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Author: Tan KW   |   Latest post: Wed, 29 Jan 2020, 3:29 PM


AirAsia looks beyond the pipe for inflight connectivity value

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Selling inflight connectivity packages to passengers proves to be a poor business proposition. Prices are high, take rates are low and the economics rarely deliver a return to justify the investment. So when an airline commits to a full-fleet deployment AND says it can be a revenue positive move that’s worth digging into. AirAsia expects to have 100 aircraft fitted with satellite-based inflight connectivity by the end of 2019, and sees a light at the end of the tunnel, where the investment starts paying off relatively soon.

It was never just about giving a pipe and letting passengers do whatever they want. What we’re more focused on is making sure WiFi is used for other services, e-commerce and advertising. WiFi is used to draw customers to the portal. And on GX it is going to give customers a better experience.

– AirAsia WiFi CEO Sargunan “Guna” Seenivasan

Airlines and suppliers have talked about delivering ancillary services though inflight connectivity for years, but execution has been subpar so far. AirAsia CEO Tony Fernandes is ready to see that change. Some of the changes are low-hanging fruit. The carrier does a solid business with inflight duty free and ancillary sales. Reducing payment fraud has real value to the company. And Fernandes know that is part of the value. But there’s more. Much more. “The WiFi enables us to do payment better, enables us to capture data so we can personalize our information to passengers more, and it’s very useful as a CRM for our own crew and add lots of operational benefits.”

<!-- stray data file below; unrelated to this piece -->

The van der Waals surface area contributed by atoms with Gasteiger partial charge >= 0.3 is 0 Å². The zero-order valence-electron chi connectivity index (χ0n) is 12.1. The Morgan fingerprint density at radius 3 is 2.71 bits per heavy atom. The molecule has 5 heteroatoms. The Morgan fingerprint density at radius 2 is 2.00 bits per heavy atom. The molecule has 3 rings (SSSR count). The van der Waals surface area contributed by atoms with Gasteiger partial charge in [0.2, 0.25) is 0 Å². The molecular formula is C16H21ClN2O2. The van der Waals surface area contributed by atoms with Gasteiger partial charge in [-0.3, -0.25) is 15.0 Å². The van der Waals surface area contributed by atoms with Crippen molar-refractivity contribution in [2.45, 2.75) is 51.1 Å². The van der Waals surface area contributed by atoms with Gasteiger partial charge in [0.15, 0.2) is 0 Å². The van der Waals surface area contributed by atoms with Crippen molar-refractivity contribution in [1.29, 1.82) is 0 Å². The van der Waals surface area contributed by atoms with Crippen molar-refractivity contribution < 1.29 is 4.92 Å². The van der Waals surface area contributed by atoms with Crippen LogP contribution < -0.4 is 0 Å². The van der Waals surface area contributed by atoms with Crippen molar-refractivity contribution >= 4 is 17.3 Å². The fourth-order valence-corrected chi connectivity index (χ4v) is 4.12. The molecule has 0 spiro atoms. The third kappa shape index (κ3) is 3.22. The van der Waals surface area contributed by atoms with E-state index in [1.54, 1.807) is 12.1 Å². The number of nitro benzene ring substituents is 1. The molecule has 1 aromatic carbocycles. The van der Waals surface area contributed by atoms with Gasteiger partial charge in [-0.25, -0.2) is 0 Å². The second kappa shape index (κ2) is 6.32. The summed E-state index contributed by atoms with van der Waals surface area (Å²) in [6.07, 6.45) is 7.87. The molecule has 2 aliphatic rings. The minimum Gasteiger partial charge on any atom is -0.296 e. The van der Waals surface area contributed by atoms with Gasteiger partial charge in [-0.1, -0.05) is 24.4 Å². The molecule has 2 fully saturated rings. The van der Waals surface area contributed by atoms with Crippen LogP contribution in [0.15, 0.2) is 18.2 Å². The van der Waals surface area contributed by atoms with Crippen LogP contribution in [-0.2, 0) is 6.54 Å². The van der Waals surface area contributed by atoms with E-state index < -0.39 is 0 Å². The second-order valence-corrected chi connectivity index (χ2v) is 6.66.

A digital retail offering in the sky

Beyond the payment fixes Fernandes wants to completely change the way the inflight sales process works. “We’re creating a restaurant and retail feeling, we’re not pushing a trolley down the aisle. You shop when you want to, you eat when you want to and how you want to eat.” Just removing the menu from the seatback and making it a digital offering would save significant weight from the AirAsia planes. That cost savings – printing and carrying the magazines – would be a significant boost to the company. The improved passenger experience from getting the carts out of the aisle is another benefit.